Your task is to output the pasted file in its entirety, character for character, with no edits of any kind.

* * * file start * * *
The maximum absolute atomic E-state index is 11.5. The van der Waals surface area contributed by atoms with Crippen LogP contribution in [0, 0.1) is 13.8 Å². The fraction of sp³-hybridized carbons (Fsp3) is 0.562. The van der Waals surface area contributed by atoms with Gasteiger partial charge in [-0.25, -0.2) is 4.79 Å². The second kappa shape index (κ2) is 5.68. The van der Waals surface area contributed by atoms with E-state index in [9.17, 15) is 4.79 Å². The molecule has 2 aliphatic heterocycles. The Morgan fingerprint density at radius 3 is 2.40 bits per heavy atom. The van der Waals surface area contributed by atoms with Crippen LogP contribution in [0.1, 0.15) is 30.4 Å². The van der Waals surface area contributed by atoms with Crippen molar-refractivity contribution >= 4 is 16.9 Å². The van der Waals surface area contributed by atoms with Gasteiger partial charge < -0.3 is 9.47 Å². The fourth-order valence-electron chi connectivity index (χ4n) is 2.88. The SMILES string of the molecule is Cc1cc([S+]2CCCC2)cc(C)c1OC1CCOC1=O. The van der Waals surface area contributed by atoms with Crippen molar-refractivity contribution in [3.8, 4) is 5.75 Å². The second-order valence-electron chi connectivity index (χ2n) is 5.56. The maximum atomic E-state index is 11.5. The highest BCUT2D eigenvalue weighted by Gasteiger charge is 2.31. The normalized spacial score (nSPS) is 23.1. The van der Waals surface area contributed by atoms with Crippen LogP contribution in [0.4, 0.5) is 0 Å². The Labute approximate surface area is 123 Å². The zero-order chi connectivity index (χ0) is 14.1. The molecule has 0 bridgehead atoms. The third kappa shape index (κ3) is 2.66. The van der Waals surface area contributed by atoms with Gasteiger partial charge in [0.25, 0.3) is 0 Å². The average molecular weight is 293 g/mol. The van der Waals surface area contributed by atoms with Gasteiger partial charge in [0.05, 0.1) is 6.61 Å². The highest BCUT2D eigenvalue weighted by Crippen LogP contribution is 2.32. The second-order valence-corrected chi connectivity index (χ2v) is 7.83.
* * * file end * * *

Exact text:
The maximum absolute atomic E-state index is 11.5. The van der Waals surface area contributed by atoms with Crippen LogP contribution in [0, 0.1) is 13.8 Å². The fraction of sp³-hybridized carbons (Fsp3) is 0.562. The van der Waals surface area contributed by atoms with Gasteiger partial charge in [-0.25, -0.2) is 4.79 Å². The second kappa shape index (κ2) is 5.68. The van der Waals surface area contributed by atoms with E-state index in [9.17, 15) is 4.79 Å². The molecule has 2 aliphatic heterocycles. The Morgan fingerprint density at radius 3 is 2.40 bits per heavy atom. The van der Waals surface area contributed by atoms with Crippen LogP contribution in [0.1, 0.15) is 30.4 Å². The van der Waals surface area contributed by atoms with Crippen molar-refractivity contribution >= 4 is 16.9 Å². The van der Waals surface area contributed by atoms with Gasteiger partial charge < -0.3 is 9.47 Å². The fourth-order valence-electron chi connectivity index (χ4n) is 2.88. The SMILES string of the molecule is Cc1cc([S+]2CCCC2)cc(C)c1OC1CCOC1=O. The van der Waals surface area contributed by atoms with Crippen molar-refractivity contribution in [3.8, 4) is 5.75 Å². The second-order valence-electron chi connectivity index (χ2n) is 5.56. The maximum atomic E-state index is 11.5. The highest BCUT2D eigenvalue weighted by Gasteiger charge is 2.31. The normalized spacial score (nSPS) is 23.1. The van der Waals surface area contributed by atoms with Crippen LogP contribution in [0.4, 0.5) is 0 Å². The Labute approximate surface area is 123 Å². The zero-order chi connectivity index (χ0) is 14.1. The molecule has 0 bridgehead atoms. The third kappa shape index (κ3) is 2.66. The van der Waals surface area contributed by atoms with Gasteiger partial charge in [0.25, 0.3) is 0 Å². The average molecular weight is 293 g/mol. The van der Waals surface area contributed by atoms with Gasteiger partial charge in [0.05, 0.1) is 6.61 Å². The highest BCUT2D eigenvalue weighted by Crippen LogP contribution is 2.32. The second-order valence-corrected chi connectivity index (χ2v) is 7.83.